Pat Stuart is a Registered Practical Nurse who has a passion for palliative care, and the positive difference that she makes in the lives of patients and their families every day.
Pat is currently the Executive Director of Hospice Wellington; a hospice located in Guelph, Ontario that provides many support services and programs for patients and families living with life-limiting illness. Services provided by Hospice Wellington include a 10 bed residence, support groups, art therapy, and a variety of other services.
Pat has been a nurse for 40 years and enjoys learning new things every day. Her passion for nursing stemmed from her desire to be a nurse since early childhood, when she recalls putting Band-Aids on her dolls, and wrapping their “broken bones” in flannel. After graduating from the Regional Nursing Assistant Program in Toronto, Pat had a desire to work in pediatrics. As she was looking for work as a new grad, Pat found a position in paediatrics at Doctor’s Hospital in Toronto (currently the Kensington Health Centre). Although the position “scared her silly” as she recalls, Pat was up for the new challenge and was hired into the role. Pat recalls being intimidated by the head nurse on the floor, but recognizes that there are habits that had been instilled in her that she carries with her to this day. Within the first year of working in pediatrics, a permanent position opened up on the pediatrics floor where Pat would go on to work and love, developing life-long friendships that she maintains to this day.
After about 3 years in pediatrics, Pat started working on a medical floor at Trillium Hospital, slowly working her way to other floors such as neurology, neuro-surgery, and a medical floor for diabetic patients. After another 3 years, Pat was recruited by Etobicoke General Hospital on a 72 bed surgical floor, where she enjoyed the fast paced environment, and friends that she was able to make along the way. After working many years in the hospital, Pat wanted to be able to focus on her young family; she felt that it was time to transition out of shift work. Pat was able to obtain a position working in the community for Saint Elizabeth Health Care, where her passion for palliative care developed. She enjoyed visiting nursing, but after having a couple more children and working over 10 years in the community, Pat was ready for the next adventure in her nursing career. She started working as a clinical resource nurse at St. Elizabeth, precepting and mentoring to new hires, with the position eventually developing into a supervisor role which at first, she wasn’t sure about, but turned out to be an excellent fit for Pat. She was able to share her wide range of experiences, and also learn from other passionate nurses. Although she enjoyed this position, Pat couldn’t stop thinking about her true passion; palliative care. Although she knew that in palliative care she would not be able to change the disease process of the patient, the ability to make a difference for patients and their families, and their experience of the dying process was what drove this passion.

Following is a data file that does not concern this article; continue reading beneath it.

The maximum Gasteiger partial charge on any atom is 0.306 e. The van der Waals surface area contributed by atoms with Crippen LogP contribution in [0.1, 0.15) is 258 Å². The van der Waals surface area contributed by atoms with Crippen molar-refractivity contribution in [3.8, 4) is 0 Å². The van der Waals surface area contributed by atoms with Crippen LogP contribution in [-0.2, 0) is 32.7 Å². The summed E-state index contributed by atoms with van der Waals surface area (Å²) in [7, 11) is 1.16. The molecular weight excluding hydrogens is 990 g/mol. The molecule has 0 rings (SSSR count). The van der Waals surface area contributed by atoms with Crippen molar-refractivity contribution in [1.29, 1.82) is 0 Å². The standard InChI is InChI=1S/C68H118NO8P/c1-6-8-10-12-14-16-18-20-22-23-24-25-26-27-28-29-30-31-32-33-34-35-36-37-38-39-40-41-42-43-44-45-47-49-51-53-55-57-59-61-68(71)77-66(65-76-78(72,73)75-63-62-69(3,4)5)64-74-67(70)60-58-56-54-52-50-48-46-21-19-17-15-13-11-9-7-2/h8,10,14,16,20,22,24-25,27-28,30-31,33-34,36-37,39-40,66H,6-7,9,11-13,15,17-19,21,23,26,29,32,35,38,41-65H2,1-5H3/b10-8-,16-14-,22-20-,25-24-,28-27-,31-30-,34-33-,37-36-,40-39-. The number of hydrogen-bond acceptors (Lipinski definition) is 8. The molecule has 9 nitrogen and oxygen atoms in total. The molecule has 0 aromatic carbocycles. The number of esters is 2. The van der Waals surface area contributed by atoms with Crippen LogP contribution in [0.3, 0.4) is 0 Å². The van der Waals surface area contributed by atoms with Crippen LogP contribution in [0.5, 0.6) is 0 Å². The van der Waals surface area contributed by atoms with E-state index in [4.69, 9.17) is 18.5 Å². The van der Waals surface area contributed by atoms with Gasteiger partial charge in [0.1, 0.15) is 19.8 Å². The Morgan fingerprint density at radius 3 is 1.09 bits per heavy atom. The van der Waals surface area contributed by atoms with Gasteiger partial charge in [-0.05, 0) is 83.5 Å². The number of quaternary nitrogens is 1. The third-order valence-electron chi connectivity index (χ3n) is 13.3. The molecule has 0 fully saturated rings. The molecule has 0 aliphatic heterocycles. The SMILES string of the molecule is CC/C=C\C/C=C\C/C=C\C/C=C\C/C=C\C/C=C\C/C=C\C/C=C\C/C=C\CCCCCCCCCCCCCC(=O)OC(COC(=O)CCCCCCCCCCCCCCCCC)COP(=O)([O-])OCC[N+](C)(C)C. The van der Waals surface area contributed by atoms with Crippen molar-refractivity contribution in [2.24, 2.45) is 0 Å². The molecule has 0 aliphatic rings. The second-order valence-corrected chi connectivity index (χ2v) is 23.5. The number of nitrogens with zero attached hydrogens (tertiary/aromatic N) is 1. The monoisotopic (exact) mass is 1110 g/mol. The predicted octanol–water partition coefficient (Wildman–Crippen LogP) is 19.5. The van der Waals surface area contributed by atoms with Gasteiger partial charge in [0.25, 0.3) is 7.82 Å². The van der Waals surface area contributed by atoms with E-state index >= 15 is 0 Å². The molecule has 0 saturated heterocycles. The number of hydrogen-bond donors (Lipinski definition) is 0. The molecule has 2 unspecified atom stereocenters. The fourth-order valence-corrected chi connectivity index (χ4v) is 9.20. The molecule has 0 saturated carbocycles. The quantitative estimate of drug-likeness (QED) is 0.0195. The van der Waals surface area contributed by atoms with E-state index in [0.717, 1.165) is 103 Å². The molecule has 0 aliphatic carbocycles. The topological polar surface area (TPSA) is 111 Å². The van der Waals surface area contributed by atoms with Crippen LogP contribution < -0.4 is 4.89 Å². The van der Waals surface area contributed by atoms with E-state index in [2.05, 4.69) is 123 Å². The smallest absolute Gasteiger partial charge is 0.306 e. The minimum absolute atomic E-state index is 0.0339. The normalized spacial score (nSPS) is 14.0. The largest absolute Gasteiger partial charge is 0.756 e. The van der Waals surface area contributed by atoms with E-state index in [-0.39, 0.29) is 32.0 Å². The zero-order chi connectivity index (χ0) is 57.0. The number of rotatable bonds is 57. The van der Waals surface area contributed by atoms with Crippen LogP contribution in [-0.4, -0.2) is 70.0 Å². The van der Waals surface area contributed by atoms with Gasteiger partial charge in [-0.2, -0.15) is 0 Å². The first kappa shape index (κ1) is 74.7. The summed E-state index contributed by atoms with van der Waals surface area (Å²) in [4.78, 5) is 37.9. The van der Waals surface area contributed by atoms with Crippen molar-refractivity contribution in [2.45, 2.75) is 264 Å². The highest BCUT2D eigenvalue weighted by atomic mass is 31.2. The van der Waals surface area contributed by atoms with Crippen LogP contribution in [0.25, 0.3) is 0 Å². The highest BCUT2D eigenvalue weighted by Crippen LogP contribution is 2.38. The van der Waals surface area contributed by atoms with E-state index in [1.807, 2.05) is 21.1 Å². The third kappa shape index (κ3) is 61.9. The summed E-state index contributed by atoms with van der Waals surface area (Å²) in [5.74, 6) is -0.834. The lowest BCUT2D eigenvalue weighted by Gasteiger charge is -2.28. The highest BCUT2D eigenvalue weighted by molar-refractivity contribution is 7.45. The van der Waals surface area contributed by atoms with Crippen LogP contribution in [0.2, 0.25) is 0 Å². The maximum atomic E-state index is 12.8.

After 20 happy years at Saint Elizabeth Health Care, the Director of Care position at Hospice Wellington opened up, and a close friend of hers encouraged Pat to apply. Although she did not have a Master’s degree (which was a recommendation for the position), on the final day that the job posting was available, Pat sent in her application. Never believing that she would be selected, when she was offered the position at Hospice Wellington, Pat was hesitant. After discussing the possibility with her husband and her family, she accepted the position, and started one month later. Pat credits her family for being so understanding and supportive in her decision to accept this position. After 5 years, and a great overall experience, Pat was offered a promotion to Executive Director at the hospice. She accepted.
Today, Pat resides in Guelph where she continues to work as the Executive Director at Hospice Wellington. When she has a stressful day, or is getting frustrated with something, Pat goes back to her roots – helping residents and spending time with them and their families. She enjoys continuously learning and is proud of the team that has been developed at Hospice Wellington. She has 4 kids that are professionals themselves, and make her very proud. She is thankful for their patience, and their ability to understand that her commitment to nursing sometimes means missing family meals and other special occasions. Pat also has 4 grandchildren that continue to bring her immense joy. Her family, friends, and colleagues are all very special parts of her life, and Pat is so thankful for what they, as well as patients and their families have taught her over her exciting career.